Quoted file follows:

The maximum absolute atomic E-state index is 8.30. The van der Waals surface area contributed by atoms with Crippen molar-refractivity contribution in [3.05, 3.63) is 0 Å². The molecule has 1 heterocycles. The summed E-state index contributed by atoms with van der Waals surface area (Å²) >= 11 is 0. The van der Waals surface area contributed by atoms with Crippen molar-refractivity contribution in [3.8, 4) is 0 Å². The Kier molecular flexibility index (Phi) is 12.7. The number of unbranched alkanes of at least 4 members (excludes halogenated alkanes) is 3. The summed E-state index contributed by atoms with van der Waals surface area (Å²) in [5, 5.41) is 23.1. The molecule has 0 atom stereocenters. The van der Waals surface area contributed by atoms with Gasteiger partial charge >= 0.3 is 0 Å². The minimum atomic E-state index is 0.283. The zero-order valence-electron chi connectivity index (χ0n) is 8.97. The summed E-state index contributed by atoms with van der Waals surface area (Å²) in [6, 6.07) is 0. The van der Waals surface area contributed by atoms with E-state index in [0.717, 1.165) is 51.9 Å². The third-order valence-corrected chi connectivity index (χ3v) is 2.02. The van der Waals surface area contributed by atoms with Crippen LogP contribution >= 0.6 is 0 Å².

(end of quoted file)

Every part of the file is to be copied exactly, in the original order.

The maximum absolute atomic E-state index is 8.30. The van der Waals surface area contributed by atoms with Crippen molar-refractivity contribution in [3.05, 3.63) is 0 Å². The molecule has 1 heterocycles. The summed E-state index contributed by atoms with van der Waals surface area (Å²) >= 11 is 0. The van der Waals surface area contributed by atoms with Crippen molar-refractivity contribution in [3.8, 4) is 0 Å². The Kier molecular flexibility index (Phi) is 12.7. The number of unbranched alkanes of at least 4 members (excludes halogenated alkanes) is 3. The summed E-state index contributed by atoms with van der Waals surface area (Å²) in [5, 5.41) is 23.1. The molecule has 0 atom stereocenters. The van der Waals surface area contributed by atoms with Gasteiger partial charge >= 0.3 is 0 Å². The minimum atomic E-state index is 0.283. The zero-order valence-electron chi connectivity index (χ0n) is 8.97. The summed E-state index contributed by atoms with van der Waals surface area (Å²) in [6, 6.07) is 0. The van der Waals surface area contributed by atoms with E-state index in [0.717, 1.165) is 51.9 Å². The third-order valence-corrected chi connectivity index (χ3v) is 2.02. The van der Waals surface area contributed by atoms with Crippen LogP contribution >= 0.6 is 0 Å².